Bitten by the foreign bug

Missing View

Bitten by the foreign bug

Much has been said and written about the diversity of India and how much it has to offer in terms of travel, food and culture.

From the unending coast in the South to the snow-capped peaks in the North, one can find either madness or spirituality depending on what you are looking for. But irrespective of the kind of diversity present within our boundaries, you hardly see anyone aspiring to see what this country has to offer.

Thousands of foreigners visit this country every year to travel its length and breadth. However, the citizens here somehow aspire for foreign travel instead of seeing what their own country has to offer. Metrolife asked the younger generation of the City as to why they hardly make an effort to appreciate the diversity here and instead make a wish list of foreign destinations.

“Foreign culture is any day more attractive for an average person,” says George, a student. Many feel that due to the  different culture abroad, there is more to see and learn there. “What you learn while travelling abroad is much more than what you learn while travelling within the country,” says Kumail, a student.

The younger generation feels that change in culture, though existent, isn’t that prominent within this country. “Foreign travel is obviously more attractive to everyone because you get more exposure there,” says Romit, a student.

The general feeling among people is that they know the culture of the country since they can manage with Hindi in most places. “All North Indians are termed as Punjabis and South Indians as Madrasis by many,” says Savi, a student. “Most tourists don’t even do a research on their destinations. They would still call it a fulfilling trip even if they have to spent all day  in their hotel rooms,” says Anish, an IT professional.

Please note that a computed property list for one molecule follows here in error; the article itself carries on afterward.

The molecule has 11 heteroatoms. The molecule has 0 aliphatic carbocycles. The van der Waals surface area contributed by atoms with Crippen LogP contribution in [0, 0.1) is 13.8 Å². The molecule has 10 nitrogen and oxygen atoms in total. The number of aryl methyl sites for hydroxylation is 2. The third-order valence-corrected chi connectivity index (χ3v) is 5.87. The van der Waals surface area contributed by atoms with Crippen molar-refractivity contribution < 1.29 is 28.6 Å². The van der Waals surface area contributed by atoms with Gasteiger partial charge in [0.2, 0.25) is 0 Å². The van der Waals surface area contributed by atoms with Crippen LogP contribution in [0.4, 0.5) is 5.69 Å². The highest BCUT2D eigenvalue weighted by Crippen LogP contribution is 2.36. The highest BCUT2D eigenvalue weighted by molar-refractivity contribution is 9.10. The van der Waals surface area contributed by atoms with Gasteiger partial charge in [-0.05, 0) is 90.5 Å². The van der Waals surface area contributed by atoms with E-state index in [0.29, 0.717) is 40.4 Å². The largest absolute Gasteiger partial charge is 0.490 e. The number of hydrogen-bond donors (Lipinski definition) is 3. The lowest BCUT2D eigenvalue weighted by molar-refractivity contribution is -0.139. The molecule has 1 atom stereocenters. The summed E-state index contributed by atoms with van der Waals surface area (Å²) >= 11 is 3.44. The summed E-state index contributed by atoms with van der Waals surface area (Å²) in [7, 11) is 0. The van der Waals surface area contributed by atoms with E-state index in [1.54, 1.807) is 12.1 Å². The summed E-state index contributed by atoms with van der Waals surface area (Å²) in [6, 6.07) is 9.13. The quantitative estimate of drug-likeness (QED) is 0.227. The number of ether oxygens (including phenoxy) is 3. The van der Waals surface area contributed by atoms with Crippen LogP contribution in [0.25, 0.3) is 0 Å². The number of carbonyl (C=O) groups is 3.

Another major reason for this behaviour is the mentality. “There is this prestige associated with travelling to a foreign country. If I go to Kashmir, no one would be excited about it but if I go to a foreign country, people around me are fascinated,” says Abhinav, a marketing professional. “It just sounds cool to say you’re just back from New York than say  Agartala,” says Savi.

The other angle is the marketing side. “There are serious travellers here who travel across the country but that number has always been low. With travelling becoming more commercialised now, you hear about offers on foreign packages and your friends tell you about the ones they have been on,” says Anish. So in the end, it boils down to the fact that things within reach are taken for granted. “It’s not about what India has to offer, it’s about what people perceive it has to offer. As they say Ghar ki murgi daal barabar,” says

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